An electrical component that passes alternating currents but blocks direct currents. Also called a condenser, it is capable of storing electrical energy or to buffer power supply lines to provide extra charge when needed. Can also be used in other places to filter out sudden changes in voltage. The amount of charge a capacitor can store is measured by it′s capacitance. The unit of measurement is the Farad.

The capacitor has three essential parts:

The plates are charged with equal amounts of positive and negative electrical charges, respectively. This is a physical storage of electricity as compared with the chemical storage in a battery.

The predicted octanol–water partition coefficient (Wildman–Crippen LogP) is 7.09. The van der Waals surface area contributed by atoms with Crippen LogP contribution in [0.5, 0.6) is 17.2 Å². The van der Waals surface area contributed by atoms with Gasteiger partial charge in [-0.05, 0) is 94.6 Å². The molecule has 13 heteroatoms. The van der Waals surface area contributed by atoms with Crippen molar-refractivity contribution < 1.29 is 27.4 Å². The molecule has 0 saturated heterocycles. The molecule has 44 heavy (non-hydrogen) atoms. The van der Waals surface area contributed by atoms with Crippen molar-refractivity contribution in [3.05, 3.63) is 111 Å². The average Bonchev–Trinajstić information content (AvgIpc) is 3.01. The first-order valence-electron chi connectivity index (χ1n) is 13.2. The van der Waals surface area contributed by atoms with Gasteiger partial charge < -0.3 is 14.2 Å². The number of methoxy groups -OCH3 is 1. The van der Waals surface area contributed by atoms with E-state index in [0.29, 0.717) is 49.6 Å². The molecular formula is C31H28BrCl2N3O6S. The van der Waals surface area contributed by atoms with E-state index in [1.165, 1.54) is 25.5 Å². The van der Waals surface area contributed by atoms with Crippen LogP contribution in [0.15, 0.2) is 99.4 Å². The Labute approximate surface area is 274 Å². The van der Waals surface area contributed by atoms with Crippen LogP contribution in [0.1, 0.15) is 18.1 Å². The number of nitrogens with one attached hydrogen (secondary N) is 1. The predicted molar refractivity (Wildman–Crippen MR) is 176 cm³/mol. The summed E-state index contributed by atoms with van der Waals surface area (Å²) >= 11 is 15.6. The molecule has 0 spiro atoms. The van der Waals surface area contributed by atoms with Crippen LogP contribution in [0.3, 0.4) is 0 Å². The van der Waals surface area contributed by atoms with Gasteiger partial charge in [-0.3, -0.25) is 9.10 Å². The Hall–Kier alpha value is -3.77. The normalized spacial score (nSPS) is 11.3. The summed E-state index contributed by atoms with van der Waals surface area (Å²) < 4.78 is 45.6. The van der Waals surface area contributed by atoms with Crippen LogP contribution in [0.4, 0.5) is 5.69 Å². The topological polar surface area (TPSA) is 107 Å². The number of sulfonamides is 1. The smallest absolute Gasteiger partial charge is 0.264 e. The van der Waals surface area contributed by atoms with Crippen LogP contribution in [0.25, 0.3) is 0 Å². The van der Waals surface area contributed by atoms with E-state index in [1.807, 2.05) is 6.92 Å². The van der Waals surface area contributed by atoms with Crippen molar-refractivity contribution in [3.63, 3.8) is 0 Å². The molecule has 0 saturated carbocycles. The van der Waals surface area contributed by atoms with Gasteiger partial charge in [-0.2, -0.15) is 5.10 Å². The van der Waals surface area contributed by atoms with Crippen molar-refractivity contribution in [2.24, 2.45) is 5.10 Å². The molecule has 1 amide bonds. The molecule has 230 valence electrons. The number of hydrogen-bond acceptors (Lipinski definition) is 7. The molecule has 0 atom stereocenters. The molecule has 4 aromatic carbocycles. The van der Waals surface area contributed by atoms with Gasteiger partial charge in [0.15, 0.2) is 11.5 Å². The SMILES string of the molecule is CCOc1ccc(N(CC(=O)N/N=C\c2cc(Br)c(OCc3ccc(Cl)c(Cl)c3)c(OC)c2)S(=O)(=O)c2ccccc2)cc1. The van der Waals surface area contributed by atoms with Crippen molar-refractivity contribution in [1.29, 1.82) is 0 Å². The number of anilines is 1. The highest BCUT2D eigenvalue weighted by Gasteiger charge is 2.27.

The current through a capacitor is defined as:

The energy stored in a capacitor is:

I = current through C
C = capacitance
V = potential difference across C
t = time
Q = charge
For conductors in a medium that has a relative permittivity εr their capacitance, C

Sphere (radius a)

Circular disk (radius a)

Circular solid cylinder (radius a and length l)

Cube (each side of length a)

Between coaxial cylinders (radius a and radius b where a<b)

Between concentric spheres (radius a and radius b where a<b)

Between parallel cylinders (radius a and seperation 2d)

See also: Air Capacitor, Asymmetric Capacitor, Bypass Capacitor, By-Pass Capacitor, Capacitance, Capacitive Reactance, Ceramic Capacitor, daraf, Displacement Current, Electrical Energy Storage, Electrolytic Capacitor, Filter Capacitor, Greencap Capacitor, Inductor, Inerter, Leakage Resistance, Leyden Jar, Trimmer Capacitor, Varactor, Working Voltage.

Previous PageView links to and from this pageNext Page

Subjects: Electronics Physics

Weblinks: Sketch, simulate, and share schematics.